By Robyn Bardgett
The island’s organisations that work with students with specialized learning needs made some necessary, but positive, changes to continue to provide services to their students, even when the year has continued to prove challenging.
In a perfect world all learning would be created as individualized programmes, knowing that so many children have different learning styles. But while many children are able to excel and learn through mainstream education, there are children who need a more specialized approach to their learning.
The island is served by schools, organizations, and programmes that ensure that every child – no matter how they learn – can thrive throughout their education and beyond.
The past year has been challenging for many, but for the organisations that work with children who learn and think differently they had to find a way to shift to continue to provide a dynamic learning environment for their students.
Many met the challenges and found new and inventive ways to provide their services.
While Tomorrow’s Voices Autism Early Intervention Centre has always geared their programme to the individual needs of their students with autism and other developmental differences, their staff was able to integrate “virtual platform skill acquisition” to make sure their clients continued to receive services virtually when the Centre closed, and for any closures that may occur again in the future.
“Although we were presented with challenges and obstacles, thinking outside the box to ensure that our clients were still provided with services presented a silver lining for both our clinical environment and our clients,” said Thea Furbert, Tomorrow’s Voices chairwoman and co-founder.
“To ensure that our clients were not affected greatly due to the Covid-19 pandemic, the team worked hard to add in teaching methods and technology that would help with seamless services. Although we had to suspend some of our programmes in March of 2020 due to the high incidences of COVID-19 cases, we are now back to running all of our programmes to ensure our special individuals do not lose out.”
The Centre was able to continue its in-house programme and this year they were able to provide their incredibly successful social skills and summer programmes in-person.
This year, the Centre is also piloting their adult services programme “to ensure we are supporting clients throughout their lifespan.”
Particularly during a stressful time within the community, which the pandemic has and continues to have, having a continuum of services is essential, Mrs Furbert added.
At the Bermuda Centre for Creative Learning, where students are provided with a personalised and flexible learning environment, teachers were also able to adapt their instruction regardless of whether they were learning in the classroom or at home.
“It was important to us that students still received a personalized approach while in daily small group lessons during shelter-in-place order,” said BCCL’s co-founder and head of school, Cindy Corday. “This dedication ensured that students continued to find academic success, despite the pandemic.”
The school had also established its Social and Emotional Learning Action Plan, which was introduced in 2019, “which positively impacts teacher-student interactions as well as how students work with each other,” added Mrs Corday.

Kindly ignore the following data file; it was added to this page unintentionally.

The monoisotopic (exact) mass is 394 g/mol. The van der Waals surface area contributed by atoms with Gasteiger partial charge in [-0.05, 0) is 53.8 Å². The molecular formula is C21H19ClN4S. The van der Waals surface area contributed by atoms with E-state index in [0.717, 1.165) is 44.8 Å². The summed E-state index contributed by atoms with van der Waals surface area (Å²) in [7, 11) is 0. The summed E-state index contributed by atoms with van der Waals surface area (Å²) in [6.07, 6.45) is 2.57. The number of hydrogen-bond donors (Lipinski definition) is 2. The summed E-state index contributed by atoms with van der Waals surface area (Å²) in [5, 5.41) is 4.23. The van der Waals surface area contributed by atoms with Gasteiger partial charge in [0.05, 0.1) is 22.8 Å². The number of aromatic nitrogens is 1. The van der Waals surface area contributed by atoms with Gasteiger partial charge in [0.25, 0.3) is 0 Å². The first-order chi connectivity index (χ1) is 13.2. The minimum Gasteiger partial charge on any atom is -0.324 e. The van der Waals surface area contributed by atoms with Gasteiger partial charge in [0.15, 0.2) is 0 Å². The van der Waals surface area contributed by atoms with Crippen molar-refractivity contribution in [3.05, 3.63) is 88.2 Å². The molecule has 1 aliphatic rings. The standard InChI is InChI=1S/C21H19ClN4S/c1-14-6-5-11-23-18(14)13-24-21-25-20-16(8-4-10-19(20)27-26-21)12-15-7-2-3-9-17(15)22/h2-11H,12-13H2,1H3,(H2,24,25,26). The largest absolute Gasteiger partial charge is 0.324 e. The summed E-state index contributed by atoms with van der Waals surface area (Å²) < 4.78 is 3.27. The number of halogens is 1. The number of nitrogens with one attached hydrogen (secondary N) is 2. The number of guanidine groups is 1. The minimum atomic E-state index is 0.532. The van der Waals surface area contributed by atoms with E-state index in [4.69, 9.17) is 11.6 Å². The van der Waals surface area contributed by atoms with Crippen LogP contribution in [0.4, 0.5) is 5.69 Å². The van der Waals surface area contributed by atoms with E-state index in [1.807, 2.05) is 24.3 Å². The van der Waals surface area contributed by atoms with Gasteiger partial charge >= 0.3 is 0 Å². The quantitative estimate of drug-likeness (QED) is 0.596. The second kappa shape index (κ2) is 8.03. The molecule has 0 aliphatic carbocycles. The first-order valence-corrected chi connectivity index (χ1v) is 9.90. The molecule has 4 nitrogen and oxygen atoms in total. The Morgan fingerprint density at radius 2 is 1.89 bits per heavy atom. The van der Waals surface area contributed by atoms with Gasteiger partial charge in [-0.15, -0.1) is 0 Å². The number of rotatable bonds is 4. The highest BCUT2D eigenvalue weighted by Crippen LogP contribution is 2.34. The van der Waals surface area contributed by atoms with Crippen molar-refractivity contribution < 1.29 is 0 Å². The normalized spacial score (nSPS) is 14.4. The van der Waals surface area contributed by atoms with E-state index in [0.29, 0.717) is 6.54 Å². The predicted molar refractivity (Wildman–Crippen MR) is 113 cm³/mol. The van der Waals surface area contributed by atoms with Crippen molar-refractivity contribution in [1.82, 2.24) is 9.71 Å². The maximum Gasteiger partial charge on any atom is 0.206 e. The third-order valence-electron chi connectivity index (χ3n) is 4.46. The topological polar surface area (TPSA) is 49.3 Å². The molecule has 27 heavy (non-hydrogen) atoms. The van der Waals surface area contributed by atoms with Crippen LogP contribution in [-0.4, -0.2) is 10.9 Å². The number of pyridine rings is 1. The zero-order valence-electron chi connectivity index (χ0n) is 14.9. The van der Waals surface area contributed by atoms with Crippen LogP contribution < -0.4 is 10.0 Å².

That has been a huge part of the success of their students in their interactions, and in particular the past year. The school also makes opportunities for their students to have specialized services during the school day, and they are adding a Speech and Language Therapist to their team this year to provide even more seamless coverage for their students.
One of the benefits that pivoting to prepare for any impacts of COVID-19 that Tomorrow’s Voices found included ways to continue to benefit their clients as the new school year begins.
“Some of the silver linings that have developed as a result of pivoting during the initiation of COVID-19 protocols include a higher level of flexibility seen from our clients, the ability to virtually provide consulting training to parents by walking them through strategies that will assist them and their leaner in the household, teaching some of our learners how to engage across a virtual platform, shifting our community training to virtual platforms that now allows us to reach a wider audience, and offering virtual on-demand workshop to parents that they can watch at their leisure.”
One of the important services that the Dame Marjorie Bean Hope Academy provides for their students is their summer camp programme, which runs during the month of July and is particularly helpful for parents of students that have more profound learning challenges and are need of more complex care.
“The programme’s primary goal is for students to continue to work on their current Individualised Education Plan goals and reinforce the skills they have mastered during the school year,” said Education Minister Diallo Rabain at a June press conference.
Along with targeted academic, behavioural and therapeutic interventions for their students, Hope Academy also works with community outreach programmes, such as WindReach, which continues to help enrich the lives of the Hope Academy students through its education and recreation activities, such as their therapeutic riding programme.
During the pandemic, WindReach provided remote learning packages to its partner programmes, to continue to provide learning opportunities during stay-at-home orders for individuals involved in the charity’s programmes.